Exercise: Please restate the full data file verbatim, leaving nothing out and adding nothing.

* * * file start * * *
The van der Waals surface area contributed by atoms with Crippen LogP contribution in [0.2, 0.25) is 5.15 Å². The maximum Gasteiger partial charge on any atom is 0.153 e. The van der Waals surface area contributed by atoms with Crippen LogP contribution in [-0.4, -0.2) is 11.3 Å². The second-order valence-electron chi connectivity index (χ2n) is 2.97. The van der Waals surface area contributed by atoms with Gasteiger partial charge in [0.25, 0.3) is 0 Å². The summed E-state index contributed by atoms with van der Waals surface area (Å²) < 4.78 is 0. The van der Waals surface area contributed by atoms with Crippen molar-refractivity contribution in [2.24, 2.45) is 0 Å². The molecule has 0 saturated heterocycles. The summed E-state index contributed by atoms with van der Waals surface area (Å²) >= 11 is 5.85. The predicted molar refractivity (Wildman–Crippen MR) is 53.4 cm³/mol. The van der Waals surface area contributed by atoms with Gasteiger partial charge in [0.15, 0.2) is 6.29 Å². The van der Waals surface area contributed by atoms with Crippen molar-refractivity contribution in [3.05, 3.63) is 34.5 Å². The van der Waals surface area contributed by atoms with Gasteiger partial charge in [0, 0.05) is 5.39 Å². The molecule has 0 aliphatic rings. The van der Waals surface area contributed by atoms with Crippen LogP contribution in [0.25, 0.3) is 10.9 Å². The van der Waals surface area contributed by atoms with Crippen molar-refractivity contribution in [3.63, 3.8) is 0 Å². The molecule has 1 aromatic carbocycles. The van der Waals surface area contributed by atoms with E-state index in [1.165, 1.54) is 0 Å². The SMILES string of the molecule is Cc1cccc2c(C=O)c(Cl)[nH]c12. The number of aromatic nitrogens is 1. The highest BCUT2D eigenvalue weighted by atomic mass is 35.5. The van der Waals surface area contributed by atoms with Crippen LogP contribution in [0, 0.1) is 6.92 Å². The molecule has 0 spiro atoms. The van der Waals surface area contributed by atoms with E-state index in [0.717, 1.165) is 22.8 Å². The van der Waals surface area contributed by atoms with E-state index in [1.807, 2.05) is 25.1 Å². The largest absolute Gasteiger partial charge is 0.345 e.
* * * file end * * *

The van der Waals surface area contributed by atoms with Crippen LogP contribution in [0.2, 0.25) is 5.15 Å². The maximum Gasteiger partial charge on any atom is 0.153 e. The van der Waals surface area contributed by atoms with Crippen LogP contribution in [-0.4, -0.2) is 11.3 Å². The second-order valence-electron chi connectivity index (χ2n) is 2.97. The van der Waals surface area contributed by atoms with Gasteiger partial charge in [0.25, 0.3) is 0 Å². The summed E-state index contributed by atoms with van der Waals surface area (Å²) < 4.78 is 0. The van der Waals surface area contributed by atoms with Crippen molar-refractivity contribution in [2.24, 2.45) is 0 Å². The molecule has 0 saturated heterocycles. The summed E-state index contributed by atoms with van der Waals surface area (Å²) >= 11 is 5.85. The predicted molar refractivity (Wildman–Crippen MR) is 53.4 cm³/mol. The van der Waals surface area contributed by atoms with Gasteiger partial charge in [0.15, 0.2) is 6.29 Å². The van der Waals surface area contributed by atoms with Crippen molar-refractivity contribution in [3.05, 3.63) is 34.5 Å². The van der Waals surface area contributed by atoms with Gasteiger partial charge in [0, 0.05) is 5.39 Å². The molecule has 0 aliphatic rings. The van der Waals surface area contributed by atoms with Crippen LogP contribution in [0.25, 0.3) is 10.9 Å². The van der Waals surface area contributed by atoms with Crippen molar-refractivity contribution in [3.63, 3.8) is 0 Å². The molecule has 1 aromatic carbocycles. The van der Waals surface area contributed by atoms with E-state index in [1.165, 1.54) is 0 Å². The SMILES string of the molecule is Cc1cccc2c(C=O)c(Cl)[nH]c12. The number of aromatic nitrogens is 1. The highest BCUT2D eigenvalue weighted by atomic mass is 35.5. The van der Waals surface area contributed by atoms with Crippen LogP contribution in [0, 0.1) is 6.92 Å². The molecule has 0 spiro atoms. The van der Waals surface area contributed by atoms with E-state index in [0.717, 1.165) is 22.8 Å². The van der Waals surface area contributed by atoms with E-state index in [1.807, 2.05) is 25.1 Å². The largest absolute Gasteiger partial charge is 0.345 e.